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Making the Information Society: Experience, Consequences, and Possibilities

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Making the Information Society: Experience, Consequences, and Possibilities

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  • Copyright 2002
  • Edition: 1st
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  • ISBN-10: 0-13-065906-1
  • ISBN-13: 978-0-13-065906-4

Making the Information Society illuminates the complex chain of experiences,consequences, and possibilities that launched the information age in theU.S., and drive it onward today. Dr. James Cortada shows how Americans haveleveraged information technology in every area of their lives -- and offersa provocative look at the next phase of this new American revolution.

Sample Content

Online Sample Chapters

America's Love Affair with the Internet

Does Technology Have a Will of Its Own?

Everyone an Information Technology Worker? A Peek at Our Future

How Will e-Democracy Evolve?

Informationalizing Sports: Baseball, Football, and Basketball

Playing on the Net

The Internet as a Source of Information

Table of Contents



Preface.


1. An Introduction to the Long Trip to the Information Age.

General Patterns of Information in American Life. Birth and Evolution of the Information Age in America. Events at Mid-Century. Conclusions.



2. The Long Trip to the Information Age.

America's Love Affair with Information Machines. The Ubiquitous Typewriter. Crunching Numbers: Adding and Calculating Machines. Big Time Computing: Punched-Card Tabulators. Hello!: Role of the Telephone. The Radio in America. Arrival of Electronic Entertainment: Television. What Americans Thought of Information Just Before the Computer. Conclusions.



3. Big Gizmos, New Tools, and a Changing Way of Life, 1950-1995.

A Quick Course on How Computers Were Invented. The Invention of Software. Military Uses of Computers. Business Uses of Computers. Computers for Entertainment. Consequences of the Computer. Conclusions.



4. America's Love Affair with the Internet.

Creation of the Internet. Digitizing America the Small Way. The Special Role of Globalization. Conclusions.



5. How Information Is Playing a Bigger Role in American Work.

Some Realities About the American Economy. Information Workers and Knowledge Management. Book Publishing: As Source of Information. Role of Newspapers and Magazines: American Information Landmarks. Everyone an Information Technology Worker? A Peek at Our Future? Patterns in Work and Workplaces. The Internet as a Source of Information. Consequences and Implications for Worker Productivity. Conclusions.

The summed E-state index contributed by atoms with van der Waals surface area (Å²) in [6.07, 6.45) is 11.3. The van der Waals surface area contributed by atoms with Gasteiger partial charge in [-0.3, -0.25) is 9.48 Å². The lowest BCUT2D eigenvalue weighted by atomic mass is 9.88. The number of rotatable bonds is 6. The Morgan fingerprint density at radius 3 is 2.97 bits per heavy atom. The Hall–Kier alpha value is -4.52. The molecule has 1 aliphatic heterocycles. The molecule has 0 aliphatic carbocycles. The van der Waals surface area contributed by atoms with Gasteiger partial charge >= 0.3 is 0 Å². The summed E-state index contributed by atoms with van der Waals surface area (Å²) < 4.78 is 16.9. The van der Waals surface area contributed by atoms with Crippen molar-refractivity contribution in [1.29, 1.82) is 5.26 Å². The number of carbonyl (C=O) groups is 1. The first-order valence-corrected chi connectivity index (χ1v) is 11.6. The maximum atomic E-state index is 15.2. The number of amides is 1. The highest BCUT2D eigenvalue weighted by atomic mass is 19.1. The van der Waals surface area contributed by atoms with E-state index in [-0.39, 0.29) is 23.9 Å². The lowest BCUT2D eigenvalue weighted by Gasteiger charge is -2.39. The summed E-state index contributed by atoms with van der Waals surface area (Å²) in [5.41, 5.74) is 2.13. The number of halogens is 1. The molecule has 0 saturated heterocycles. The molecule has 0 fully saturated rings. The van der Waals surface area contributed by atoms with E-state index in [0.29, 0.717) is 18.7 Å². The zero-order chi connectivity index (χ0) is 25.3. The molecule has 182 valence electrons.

6. Information and Leisure Activities.

Informationalizing Sports: Baseball, Football, and Basketball. Reading and Collecting Books for Entertainment. Information, Tourism, and the American Vacation. Pursuing Education on One's Own Initiative. Playing on the Net. Television: A Media in Transition. Patterns and Consequences. Conclusions.



7. Information and Religion.

Patterns From the Age of Paper. Origins of American Religious Practices. The Special Role of the Bible. Role of Radio and TV. Cyber-Religion: Religious Life and the Internet. Consequences and Possibilities.



8. Public Policy and Information.

Origins of Policies and Infrastructures in the Age of Paper. The Special Role of Book Banning. The Special Role of the Press. Expanding Access to Information. Policies and Infrastructures in the Electrical Age. V-Chips and Television. Recent Trends in Regulatory Practices. Uncle Sam, the Ultimate Venture Capitalist of Digital Technologies. The Special Case of the Internet. Conclusions.



9. A Digital Democracy.

How Will e-Democracy Evolve? The Special Role of the Internet. So What Are We to Do?



10. The Future of Information in America.

Does Technology Have a Will of Its Own? Some Basic Assumptions About the Future. How Information Technology Is Affecting Our Future. Effects of Further Economic Globalization on How Americans Use Information. American Values, Beliefs, and Habits. The Nature of American Information. Conclusions.



11. Leveraging Information for Fun and Profit.

Consequences and Possibilities for Workers and Managers. Consequences and Possibilities for Players. Consequences and Possibilities for the Religious. Consequences and Possibilities for Public Officials and Citizens. Some Final Thoughts.



12. Learning More About Info-America.

Historical Background. The Telephone. The Computer. Economics of the Information Age. Work in the United States. Sociological Views of Information in America. Leisure in the United States. Religion in the United States. The Internet. Public Policy and Information. Future of Information in America.



Index.

Preface

Preface